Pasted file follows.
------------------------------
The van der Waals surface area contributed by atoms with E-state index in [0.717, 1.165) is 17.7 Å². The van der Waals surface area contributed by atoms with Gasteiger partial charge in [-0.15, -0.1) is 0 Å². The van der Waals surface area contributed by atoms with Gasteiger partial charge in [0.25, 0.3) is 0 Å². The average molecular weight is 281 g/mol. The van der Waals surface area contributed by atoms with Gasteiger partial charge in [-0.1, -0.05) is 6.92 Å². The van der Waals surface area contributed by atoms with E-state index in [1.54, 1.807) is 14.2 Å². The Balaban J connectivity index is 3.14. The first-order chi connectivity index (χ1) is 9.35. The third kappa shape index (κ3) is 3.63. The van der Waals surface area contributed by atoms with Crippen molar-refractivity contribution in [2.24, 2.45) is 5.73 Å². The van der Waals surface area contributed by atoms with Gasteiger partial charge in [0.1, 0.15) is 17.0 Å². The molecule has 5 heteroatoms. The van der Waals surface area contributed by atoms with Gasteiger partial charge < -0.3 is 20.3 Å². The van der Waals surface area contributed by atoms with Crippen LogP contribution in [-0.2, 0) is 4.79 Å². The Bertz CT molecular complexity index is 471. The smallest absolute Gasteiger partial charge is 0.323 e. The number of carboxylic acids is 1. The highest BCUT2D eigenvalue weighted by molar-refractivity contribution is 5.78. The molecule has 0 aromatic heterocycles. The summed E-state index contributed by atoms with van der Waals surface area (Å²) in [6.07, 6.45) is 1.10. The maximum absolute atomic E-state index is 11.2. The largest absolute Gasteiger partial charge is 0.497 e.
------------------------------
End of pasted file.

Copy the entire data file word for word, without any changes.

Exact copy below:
The van der Waals surface area contributed by atoms with E-state index in [0.717, 1.165) is 17.7 Å². The van der Waals surface area contributed by atoms with Gasteiger partial charge in [-0.15, -0.1) is 0 Å². The van der Waals surface area contributed by atoms with Gasteiger partial charge in [0.25, 0.3) is 0 Å². The average molecular weight is 281 g/mol. The van der Waals surface area contributed by atoms with Gasteiger partial charge in [-0.1, -0.05) is 6.92 Å². The van der Waals surface area contributed by atoms with E-state index in [1.54, 1.807) is 14.2 Å². The Balaban J connectivity index is 3.14. The first-order chi connectivity index (χ1) is 9.35. The third kappa shape index (κ3) is 3.63. The van der Waals surface area contributed by atoms with Crippen molar-refractivity contribution in [2.24, 2.45) is 5.73 Å². The van der Waals surface area contributed by atoms with Gasteiger partial charge in [0.1, 0.15) is 17.0 Å². The molecule has 5 heteroatoms. The van der Waals surface area contributed by atoms with Gasteiger partial charge < -0.3 is 20.3 Å². The van der Waals surface area contributed by atoms with Crippen LogP contribution in [-0.2, 0) is 4.79 Å². The Bertz CT molecular complexity index is 471. The smallest absolute Gasteiger partial charge is 0.323 e. The number of carboxylic acids is 1. The highest BCUT2D eigenvalue weighted by molar-refractivity contribution is 5.78. The molecule has 0 aromatic heterocycles. The summed E-state index contributed by atoms with van der Waals surface area (Å²) in [6.07, 6.45) is 1.10. The maximum absolute atomic E-state index is 11.2. The largest absolute Gasteiger partial charge is 0.497 e.